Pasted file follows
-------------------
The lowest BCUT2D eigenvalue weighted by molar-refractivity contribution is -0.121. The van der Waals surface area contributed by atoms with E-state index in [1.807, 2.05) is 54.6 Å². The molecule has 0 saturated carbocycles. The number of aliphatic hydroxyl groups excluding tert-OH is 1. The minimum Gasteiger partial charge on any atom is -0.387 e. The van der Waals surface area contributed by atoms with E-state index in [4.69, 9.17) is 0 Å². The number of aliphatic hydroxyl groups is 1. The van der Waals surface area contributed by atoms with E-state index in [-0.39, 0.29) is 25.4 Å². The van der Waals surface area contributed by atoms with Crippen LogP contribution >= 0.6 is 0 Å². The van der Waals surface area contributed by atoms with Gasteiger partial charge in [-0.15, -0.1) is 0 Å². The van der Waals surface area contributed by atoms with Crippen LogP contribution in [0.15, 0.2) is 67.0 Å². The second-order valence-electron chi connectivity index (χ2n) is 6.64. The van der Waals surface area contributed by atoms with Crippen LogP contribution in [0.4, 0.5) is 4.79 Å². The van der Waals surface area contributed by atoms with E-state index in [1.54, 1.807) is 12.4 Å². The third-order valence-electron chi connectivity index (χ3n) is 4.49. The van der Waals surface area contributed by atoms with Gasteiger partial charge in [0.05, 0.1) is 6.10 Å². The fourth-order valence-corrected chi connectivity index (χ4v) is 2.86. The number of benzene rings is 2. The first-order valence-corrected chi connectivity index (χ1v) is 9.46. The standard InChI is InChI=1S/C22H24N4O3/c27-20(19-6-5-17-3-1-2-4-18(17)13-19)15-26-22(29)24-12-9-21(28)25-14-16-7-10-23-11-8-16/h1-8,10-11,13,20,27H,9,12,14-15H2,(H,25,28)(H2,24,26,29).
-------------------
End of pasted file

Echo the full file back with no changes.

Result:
The lowest BCUT2D eigenvalue weighted by molar-refractivity contribution is -0.121. The van der Waals surface area contributed by atoms with E-state index in [1.807, 2.05) is 54.6 Å². The molecule has 0 saturated carbocycles. The number of aliphatic hydroxyl groups excluding tert-OH is 1. The minimum Gasteiger partial charge on any atom is -0.387 e. The van der Waals surface area contributed by atoms with E-state index in [4.69, 9.17) is 0 Å². The number of aliphatic hydroxyl groups is 1. The van der Waals surface area contributed by atoms with E-state index in [-0.39, 0.29) is 25.4 Å². The van der Waals surface area contributed by atoms with Crippen LogP contribution >= 0.6 is 0 Å². The van der Waals surface area contributed by atoms with Gasteiger partial charge in [-0.15, -0.1) is 0 Å². The van der Waals surface area contributed by atoms with Crippen LogP contribution in [0.15, 0.2) is 67.0 Å². The second-order valence-electron chi connectivity index (χ2n) is 6.64. The van der Waals surface area contributed by atoms with Crippen LogP contribution in [0.4, 0.5) is 4.79 Å². The van der Waals surface area contributed by atoms with E-state index in [1.54, 1.807) is 12.4 Å². The third-order valence-electron chi connectivity index (χ3n) is 4.49. The van der Waals surface area contributed by atoms with Gasteiger partial charge in [0.05, 0.1) is 6.10 Å². The fourth-order valence-corrected chi connectivity index (χ4v) is 2.86. The number of benzene rings is 2. The first-order valence-corrected chi connectivity index (χ1v) is 9.46. The standard InChI is InChI=1S/C22H24N4O3/c27-20(19-6-5-17-3-1-2-4-18(17)13-19)15-26-22(29)24-12-9-21(28)25-14-16-7-10-23-11-8-16/h1-8,10-11,13,20,27H,9,12,14-15H2,(H,25,28)(H2,24,26,29).